Everett, Not Toledo, Is Top Candidate for Airport Expansion

Advancing: State Plans to Mitigate Air Traffic Begin to Crystalize


As the state continues its work to mitigate increasing air traffic, Everett’s Paine Field airport has emerged as the top candidate for major expansion. The plan is to expand one or more existing airports to accommodate passenger and cargo aviation while also identifying a location for a new, Sea-Tac-sized airport.

The search proved to be a hot topic in Toledo after the town’s small airport was tapped as a candidate for expansion by the state’s Commercial Aviation Coordinating Commission (CACC). At the behest of locals, county commissioners ultimately rescinded their support for major expansion, instead signaling that smaller improvements within the realm of general aviation would be welcome.

In a meeting Thursday, the CACC reported that Toledo’s airport scored the lowest in terms of travel time, making it an unrealistic option for industry partners. Also highlighted was the Cowlitz Indian Tribe’s opposition to major expansion, as well as environmental concerns, such as how nearby wetlands would be impacted.

The CACC’s presentation also suggested that it was more than local opposition that kept Toledo from serious consideration. Expansion at the Olympia Regional Airport received similar opposition from the Port of Olympia, but CACC commissioner Larry Krauter, also the CEO of Spokane Airports, said the commission should take a second look, potentially overriding local concerns.

“The reality is that that’s a public-use airport. It has accepted federal funds and therefore cannot turn away anyone that would like to serve the airport as a public non-scheduled or scheduled passenger or air cargo service,” he said. “I understand that that may be a difficult conversation with the Port. But this is much bigger than just that.”

Paine Field, on the other hand, already accommodates passenger, cargo and general aviation, the CACC reported. And although the state noted sponsor support, expansion at the airport has previously sparked opposition from residents — much like Toledo — according to news reports.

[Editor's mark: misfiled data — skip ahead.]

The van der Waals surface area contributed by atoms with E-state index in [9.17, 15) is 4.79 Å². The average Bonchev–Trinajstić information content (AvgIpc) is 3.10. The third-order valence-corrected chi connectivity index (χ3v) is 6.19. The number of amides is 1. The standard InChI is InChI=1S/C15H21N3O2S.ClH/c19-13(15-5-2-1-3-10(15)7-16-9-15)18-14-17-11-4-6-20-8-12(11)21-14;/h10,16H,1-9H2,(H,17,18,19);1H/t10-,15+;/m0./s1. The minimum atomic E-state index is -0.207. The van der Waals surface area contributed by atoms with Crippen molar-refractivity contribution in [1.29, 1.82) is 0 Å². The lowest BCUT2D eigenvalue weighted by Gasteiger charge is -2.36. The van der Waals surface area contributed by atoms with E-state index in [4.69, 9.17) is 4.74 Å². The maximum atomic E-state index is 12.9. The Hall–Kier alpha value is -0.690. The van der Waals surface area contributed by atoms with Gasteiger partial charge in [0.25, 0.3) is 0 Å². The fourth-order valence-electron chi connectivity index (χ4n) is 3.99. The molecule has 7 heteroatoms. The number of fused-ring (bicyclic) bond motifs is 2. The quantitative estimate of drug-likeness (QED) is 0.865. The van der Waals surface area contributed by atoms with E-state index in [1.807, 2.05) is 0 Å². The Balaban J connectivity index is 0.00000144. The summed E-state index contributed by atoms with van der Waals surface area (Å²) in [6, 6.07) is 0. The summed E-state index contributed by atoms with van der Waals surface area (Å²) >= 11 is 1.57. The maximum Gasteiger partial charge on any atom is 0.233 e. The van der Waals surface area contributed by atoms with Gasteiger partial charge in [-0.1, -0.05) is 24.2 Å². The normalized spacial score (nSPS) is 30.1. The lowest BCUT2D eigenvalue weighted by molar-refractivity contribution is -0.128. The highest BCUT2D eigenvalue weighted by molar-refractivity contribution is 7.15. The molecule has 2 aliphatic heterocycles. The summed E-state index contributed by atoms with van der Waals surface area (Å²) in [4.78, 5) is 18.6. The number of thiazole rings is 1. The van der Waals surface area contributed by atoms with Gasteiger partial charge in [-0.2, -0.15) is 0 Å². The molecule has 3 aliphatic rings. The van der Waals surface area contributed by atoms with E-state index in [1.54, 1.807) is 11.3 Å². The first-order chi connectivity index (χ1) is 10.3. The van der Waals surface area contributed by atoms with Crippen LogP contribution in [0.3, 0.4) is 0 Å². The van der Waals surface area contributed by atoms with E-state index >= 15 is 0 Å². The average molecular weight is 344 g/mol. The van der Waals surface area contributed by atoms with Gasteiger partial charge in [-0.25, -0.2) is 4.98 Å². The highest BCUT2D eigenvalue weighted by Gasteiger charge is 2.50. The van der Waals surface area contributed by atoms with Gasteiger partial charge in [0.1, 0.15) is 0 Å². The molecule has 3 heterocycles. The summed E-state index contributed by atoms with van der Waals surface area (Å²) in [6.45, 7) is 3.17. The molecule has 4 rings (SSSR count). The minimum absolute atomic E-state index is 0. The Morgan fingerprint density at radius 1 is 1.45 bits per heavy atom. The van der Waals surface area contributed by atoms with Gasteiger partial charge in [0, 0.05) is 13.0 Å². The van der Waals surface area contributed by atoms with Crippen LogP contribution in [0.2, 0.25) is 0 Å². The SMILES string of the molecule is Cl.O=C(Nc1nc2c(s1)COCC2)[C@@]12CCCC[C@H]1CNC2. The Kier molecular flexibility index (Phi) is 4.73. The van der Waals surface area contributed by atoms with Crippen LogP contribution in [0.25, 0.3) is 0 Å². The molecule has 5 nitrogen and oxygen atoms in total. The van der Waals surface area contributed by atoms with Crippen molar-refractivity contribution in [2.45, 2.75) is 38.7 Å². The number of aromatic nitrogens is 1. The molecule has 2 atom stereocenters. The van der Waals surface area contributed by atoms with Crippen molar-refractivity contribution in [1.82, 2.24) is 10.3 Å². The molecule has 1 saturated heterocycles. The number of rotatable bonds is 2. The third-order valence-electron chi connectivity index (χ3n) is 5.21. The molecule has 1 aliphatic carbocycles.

CACC commissioner Spencer Hanson said, in his opinion, “absolutely Paine Field is the best near-term prospect.”

Bremerton National Airport was also identified as a promising candidate for expansion to support more air cargo demand.

While plans to expand existing airports in Washington begin to crystalize, the question of where a brand-new airport could be built is less clear.

In addition to identifying sites from its shortlist to expand, CACC is also looking for an undeveloped location — or greenfield — to start building a new, potentially Sea-Tac-sized airport.

During Thursday’s discussion, state lawmakers also serving as CACC members pointed to the need to focus efforts on a “greenfield site.”

“Obviously Paine Field is an intermediary facility that we could expand, perhaps partly. But longterm over the next 20, 30 years we need to … be seriously looking at a greenfield site to plan so that you don’t have the encroachment of population density and other facilities,” Sen. Karen Keiser, D-Des Moines, said.

Rep. Tina Orwall, also a Des Moines Democrat, added that funneling increased air traffic to a greenfield site, away from densely populated areas, could soften public health impacts from things like air pollution. On the other hand, some commissioners highlighted CACC’s obligation to first utilize the state’s existing 134 facilities while others argued a new airport would need to be near a city.

And while Commissioner Bryce Yadon warned of major infrastructure costs likely to accrue from a new airport, Krauter argued that in the long-run, continuing to expand existing airports in higher-density areas has a larger social cost than preemptively building a new, full-sized facility.

Other members also offered a sense of urgency in identifying where Washington could build a new site.

“The longer that we wait to take a look at something … those sites fill up,” said Commissioner Tony Bean, director of the Pullman Moscow Regional Airport. “And then all of a sudden it’s restricted.”